Updates to this story
Nokia Siemens has been dealt another blow in a bid to acquire Motorola's wireless networks infrastructure assets.
Today it announced that the deal is still pending anti-trust approval from the Chinese regulatory authorities.
"Closing activities will not be completed in the first quarter of 2011 as previously targeted," it said in a statement.
"Nokia Siemens Networks remains committed to the acquisition but will provide no further guidance on when it is likely to be completed."
We bet it didn't expect all this fuss when it announced plans to acquire the company back in July last year. At the time it said it would buy the better part of Motorola's network equipment business for $1.2 billion, and said the deal would be done and dusted by the end of 2010.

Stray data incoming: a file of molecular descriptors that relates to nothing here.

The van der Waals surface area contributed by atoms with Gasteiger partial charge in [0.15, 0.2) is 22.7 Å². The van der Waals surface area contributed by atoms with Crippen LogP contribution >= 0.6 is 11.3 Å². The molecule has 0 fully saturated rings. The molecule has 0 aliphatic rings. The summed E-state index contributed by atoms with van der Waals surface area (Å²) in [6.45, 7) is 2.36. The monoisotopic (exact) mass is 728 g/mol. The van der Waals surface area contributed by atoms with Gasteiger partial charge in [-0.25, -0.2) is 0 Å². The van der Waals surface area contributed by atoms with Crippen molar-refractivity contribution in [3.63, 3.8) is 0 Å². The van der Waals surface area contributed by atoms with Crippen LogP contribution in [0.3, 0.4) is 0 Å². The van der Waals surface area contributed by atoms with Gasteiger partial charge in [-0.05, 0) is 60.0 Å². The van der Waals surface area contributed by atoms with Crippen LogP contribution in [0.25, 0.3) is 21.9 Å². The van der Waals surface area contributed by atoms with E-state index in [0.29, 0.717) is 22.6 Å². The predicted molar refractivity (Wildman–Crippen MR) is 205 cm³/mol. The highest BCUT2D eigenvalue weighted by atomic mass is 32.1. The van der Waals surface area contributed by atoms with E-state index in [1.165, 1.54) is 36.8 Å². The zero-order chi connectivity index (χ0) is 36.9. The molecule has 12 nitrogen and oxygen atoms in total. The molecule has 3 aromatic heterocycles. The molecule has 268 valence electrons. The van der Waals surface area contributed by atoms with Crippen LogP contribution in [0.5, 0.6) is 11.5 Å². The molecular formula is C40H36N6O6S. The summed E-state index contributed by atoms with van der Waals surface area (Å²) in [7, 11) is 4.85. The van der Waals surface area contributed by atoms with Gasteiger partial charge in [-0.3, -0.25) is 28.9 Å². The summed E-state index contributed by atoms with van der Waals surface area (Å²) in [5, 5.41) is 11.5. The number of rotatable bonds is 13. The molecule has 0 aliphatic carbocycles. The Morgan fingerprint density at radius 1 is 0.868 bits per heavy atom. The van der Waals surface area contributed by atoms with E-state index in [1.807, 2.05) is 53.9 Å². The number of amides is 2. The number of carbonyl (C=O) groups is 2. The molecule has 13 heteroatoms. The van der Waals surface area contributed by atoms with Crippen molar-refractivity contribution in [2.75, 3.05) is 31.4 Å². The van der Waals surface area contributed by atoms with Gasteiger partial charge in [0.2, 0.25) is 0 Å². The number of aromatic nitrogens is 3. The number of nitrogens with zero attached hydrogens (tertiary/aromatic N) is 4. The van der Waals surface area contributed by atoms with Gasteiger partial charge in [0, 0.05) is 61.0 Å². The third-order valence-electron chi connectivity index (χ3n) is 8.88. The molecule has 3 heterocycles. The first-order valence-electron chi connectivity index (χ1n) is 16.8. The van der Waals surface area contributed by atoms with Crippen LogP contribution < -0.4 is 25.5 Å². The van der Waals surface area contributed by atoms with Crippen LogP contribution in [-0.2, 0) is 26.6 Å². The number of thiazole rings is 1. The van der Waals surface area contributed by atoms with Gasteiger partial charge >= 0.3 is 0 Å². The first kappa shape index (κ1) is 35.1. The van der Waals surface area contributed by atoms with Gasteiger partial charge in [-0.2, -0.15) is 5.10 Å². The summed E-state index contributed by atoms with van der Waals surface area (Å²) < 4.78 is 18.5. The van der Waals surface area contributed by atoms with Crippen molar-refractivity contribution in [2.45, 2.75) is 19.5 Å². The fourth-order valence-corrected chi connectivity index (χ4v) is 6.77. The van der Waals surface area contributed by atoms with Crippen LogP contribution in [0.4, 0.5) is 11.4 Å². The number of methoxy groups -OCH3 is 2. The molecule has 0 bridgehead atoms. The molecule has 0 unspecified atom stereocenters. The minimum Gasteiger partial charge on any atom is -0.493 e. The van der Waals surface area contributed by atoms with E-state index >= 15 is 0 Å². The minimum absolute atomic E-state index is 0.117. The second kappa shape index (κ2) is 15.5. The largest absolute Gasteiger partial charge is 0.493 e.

It obviously didn't anticipate the all powerful Huawei sticking its oar in. In January it kicked up a stink and took legal action to block Motorola from what it claimed was the illegal transfer of its intellectual property to Nokia Siemens Networks.
Huawei and Motorola have had a working relationship in the radio access network and core network businesses since 2000. Throughout this time Motorola resold Huawei wireless network products to customers under the Motorola name. Hauwei also claims that during this period, it provided Motorola with products and confidential Huawei IP developed by the company's 10,000 engineers.
The company went crying to the courts and two days later pushed the judge to put a restraining order in place.
"The proposed acquisition has entered phase three of the review process with the Anti-Monopoly Bureau of the Ministry of Commerce in China (MOFCOM)," Nokia added in its statement.